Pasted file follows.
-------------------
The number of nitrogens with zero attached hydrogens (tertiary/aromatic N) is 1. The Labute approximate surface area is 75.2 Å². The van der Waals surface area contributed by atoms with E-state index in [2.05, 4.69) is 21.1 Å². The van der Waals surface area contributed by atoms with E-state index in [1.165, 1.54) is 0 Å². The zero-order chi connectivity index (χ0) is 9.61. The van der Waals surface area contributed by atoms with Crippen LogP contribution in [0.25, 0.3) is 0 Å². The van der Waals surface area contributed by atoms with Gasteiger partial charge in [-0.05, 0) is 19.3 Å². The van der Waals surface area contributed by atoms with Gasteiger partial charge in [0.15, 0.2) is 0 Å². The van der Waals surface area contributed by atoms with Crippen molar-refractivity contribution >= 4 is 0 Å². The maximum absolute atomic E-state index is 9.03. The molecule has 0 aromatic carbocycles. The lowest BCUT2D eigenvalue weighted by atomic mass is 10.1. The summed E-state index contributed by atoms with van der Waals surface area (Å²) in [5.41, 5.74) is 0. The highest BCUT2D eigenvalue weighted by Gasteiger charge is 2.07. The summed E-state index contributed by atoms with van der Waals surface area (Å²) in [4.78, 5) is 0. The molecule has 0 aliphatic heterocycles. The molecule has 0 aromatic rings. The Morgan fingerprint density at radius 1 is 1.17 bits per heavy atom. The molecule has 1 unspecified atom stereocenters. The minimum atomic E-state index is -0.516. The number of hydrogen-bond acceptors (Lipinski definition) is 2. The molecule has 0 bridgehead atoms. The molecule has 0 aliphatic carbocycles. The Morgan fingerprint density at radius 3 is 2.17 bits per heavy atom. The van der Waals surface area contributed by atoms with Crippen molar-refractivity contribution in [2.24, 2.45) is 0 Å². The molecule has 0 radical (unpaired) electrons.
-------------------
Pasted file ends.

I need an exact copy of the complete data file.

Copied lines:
The number of nitrogens with zero attached hydrogens (tertiary/aromatic N) is 1. The Labute approximate surface area is 75.2 Å². The van der Waals surface area contributed by atoms with E-state index in [2.05, 4.69) is 21.1 Å². The van der Waals surface area contributed by atoms with E-state index in [1.165, 1.54) is 0 Å². The zero-order chi connectivity index (χ0) is 9.61. The van der Waals surface area contributed by atoms with Crippen LogP contribution in [0.25, 0.3) is 0 Å². The van der Waals surface area contributed by atoms with Gasteiger partial charge in [-0.05, 0) is 19.3 Å². The van der Waals surface area contributed by atoms with Gasteiger partial charge in [0.15, 0.2) is 0 Å². The van der Waals surface area contributed by atoms with Crippen molar-refractivity contribution >= 4 is 0 Å². The maximum absolute atomic E-state index is 9.03. The molecule has 0 aromatic carbocycles. The lowest BCUT2D eigenvalue weighted by atomic mass is 10.1. The summed E-state index contributed by atoms with van der Waals surface area (Å²) in [5.41, 5.74) is 0. The highest BCUT2D eigenvalue weighted by Gasteiger charge is 2.07. The summed E-state index contributed by atoms with van der Waals surface area (Å²) in [4.78, 5) is 0. The molecule has 0 aliphatic heterocycles. The molecule has 0 aromatic rings. The Morgan fingerprint density at radius 1 is 1.17 bits per heavy atom. The molecule has 1 unspecified atom stereocenters. The minimum atomic E-state index is -0.516. The number of hydrogen-bond acceptors (Lipinski definition) is 2. The molecule has 0 bridgehead atoms. The molecule has 0 aliphatic carbocycles. The Morgan fingerprint density at radius 3 is 2.17 bits per heavy atom. The van der Waals surface area contributed by atoms with Crippen molar-refractivity contribution in [2.24, 2.45) is 0 Å². The molecule has 0 radical (unpaired) electrons.